August 28, 2014

How To: 1970s Fixer Upper

One of the first and easiest projects I did myself was to reupholster a set of folding chairs and a table that Matt's mom gave us (Hi, Carol!). When I first moved to South Carolina, we did not have a table to eat on, nor did we actually acquire one (at least, not until we moved). In fact, she gave us the table not because we wanted somewhere to set our plates at dinner, but we actually had on-going game nights with friends and no where to play when we hosted the event at our house.

Priorities, people!


Anyway, she gave me the set which is made of real wood and vinyl. It's a nice sturdy card table. My only qualm with it is that it's a burnt yellow color that was all the rage in 1975. 



Pretty, eh?

And you'll have to excuse me as it was my first project and I didn't take many in-the-middle pictures. I never though I'd be blogging about it! But I digress.

It's a perfect table for what we needed, especially because it was easily stored and moved out of the way. It has served as a game table, a food buffet, a sewing platform and a computer building/soldering station. In the new house, it is the present location of Matt's 3D printer. It has served it's purpose very, very well. It certainly could have done all of those things without me messing with it, but where's the fun in that?

So I decided to re-cover it and I totally winged the whole process. Piece of cake. Here's how you do it:

What You Need

  • Measuring tape
  • Fabric in print of choice
  • Clear vinyl
  • Spray adhesive
  • Staple gun
  • Screw driver
  • Staple remover or pliers
  • Fabric scissors or rotary cutter
  • Fabric cutting mat (there's a good deal on this one that includes the cutter, the mat and a ruler).

What You Do

1. Remove the cushions from the chairs (most likely attached with screws on the bottom of the chair) and spread out the fabric or vinyl covering. Measure the length and width of the piece that was on the cushion and multiple the two numbers to get your approximate surface area. Now multiply the surface area by 4. This number tells you the total number of feet (or inches) of fabric you'll need to cover the chairs. If your chairs have removable backings, you may want to do this to them as well. Obviously mine do not.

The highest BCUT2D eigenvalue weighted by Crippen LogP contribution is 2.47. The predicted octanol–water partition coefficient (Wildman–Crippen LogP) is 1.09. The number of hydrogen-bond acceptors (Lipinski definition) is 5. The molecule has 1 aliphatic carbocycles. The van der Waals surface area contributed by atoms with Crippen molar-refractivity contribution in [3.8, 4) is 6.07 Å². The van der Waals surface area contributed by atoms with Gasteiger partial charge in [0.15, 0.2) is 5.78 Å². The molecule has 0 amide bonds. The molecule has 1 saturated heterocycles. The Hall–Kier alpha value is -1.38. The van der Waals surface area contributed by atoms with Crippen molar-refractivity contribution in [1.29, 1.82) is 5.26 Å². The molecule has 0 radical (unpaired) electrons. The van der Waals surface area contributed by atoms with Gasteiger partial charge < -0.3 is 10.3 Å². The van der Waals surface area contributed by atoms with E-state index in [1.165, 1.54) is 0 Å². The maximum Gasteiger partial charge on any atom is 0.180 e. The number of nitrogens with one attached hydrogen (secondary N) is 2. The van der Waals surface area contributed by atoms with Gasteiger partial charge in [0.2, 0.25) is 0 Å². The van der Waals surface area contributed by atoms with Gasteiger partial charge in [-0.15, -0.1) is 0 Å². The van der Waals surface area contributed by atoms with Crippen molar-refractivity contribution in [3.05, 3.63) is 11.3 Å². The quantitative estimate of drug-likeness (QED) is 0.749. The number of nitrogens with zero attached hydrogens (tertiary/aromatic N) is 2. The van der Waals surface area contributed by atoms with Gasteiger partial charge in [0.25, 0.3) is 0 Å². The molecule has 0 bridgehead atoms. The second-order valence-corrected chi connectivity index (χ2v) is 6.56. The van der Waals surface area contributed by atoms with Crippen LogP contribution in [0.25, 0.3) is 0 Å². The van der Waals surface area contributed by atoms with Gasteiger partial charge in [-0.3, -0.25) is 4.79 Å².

(You may want to convert this number to yards for ease of translation at the craft store or when ordering online and this website is very helpful). 

2. I also covered my table top, so I measured it for surface area as well. My table came with a foam topper (which I removed because it was falling apart. If yours has foam on top, make sure to add an extra inch or two to your fabric dimensions to guarantee coverage). When I purchased my fabric, it came in a bolt of fabric that was 45 inches wide and the table is only 36" x 36". I was able to fit two cushions across the width of the fabric so I only needed about 2 yards to do the whole project... but I love the fabric that I chose. So I bought 4 yards for good measure (and I have a whole bunch left over for other little projects!). 

3. Cut the fabric to the appropriate sizes using your fabric scissors or rotary cutter. You can use regular scissors in a pinch, but I prefer cutting fabric with fabric blades to help prevent fraying.

4. Lay a piece of fabric on a flat surface, face down. Spray the fabric with adhesive and wait 30 seconds or so - or follow directions on your adhesive - to get the ideal "tacky" surface before pressing your cushion or table top to the fabric (also face down). Make sure you have equal amounts of excess fabric on all sides of the the object being covered. 

5. Fold the excess fabric over the sides of the cushion. Pull tightly (but not too tightly that the fabric comes off the cushion) and staple the excess around the bottom. To facilitate the corners, I folded them sort of like you would wrap a present. It isn't perfect, but you can't see it, anyway. Your cushion should now be covered (with the exception of the bottom... unless you chose to cover that too. This is a laid back project. Just do it however you like!)

6. Screw the cushion back on to the chair. Repeat steps 4 & 5 for the remaining pieces.

7. This step is optional. I chose to cover the table in a clear vinyl so that it would be moisture proof in case of spills or if I needed to clean it easily. The vinyl is available in most stores that sell fabric or you can order some online for super cheap here. (Thanks Amazon!)

Here's a chair's transformation:

CastleDIY
A vast improvement!
[When I was researching alternative methods of the project on Pinterest while writing this post, I found a tutorial on the same project using the same fabric. I was flabbergasted, but hey - great minds think alike! And her's came out even better than mine did - definitely go check them out!] 

I may go back to paint the chairs at some point to spruce them up with a jazzy color, but otherwise, I'm satisfied with the end result. Cheap and easy fixer-upper. My favorite!


XOXO

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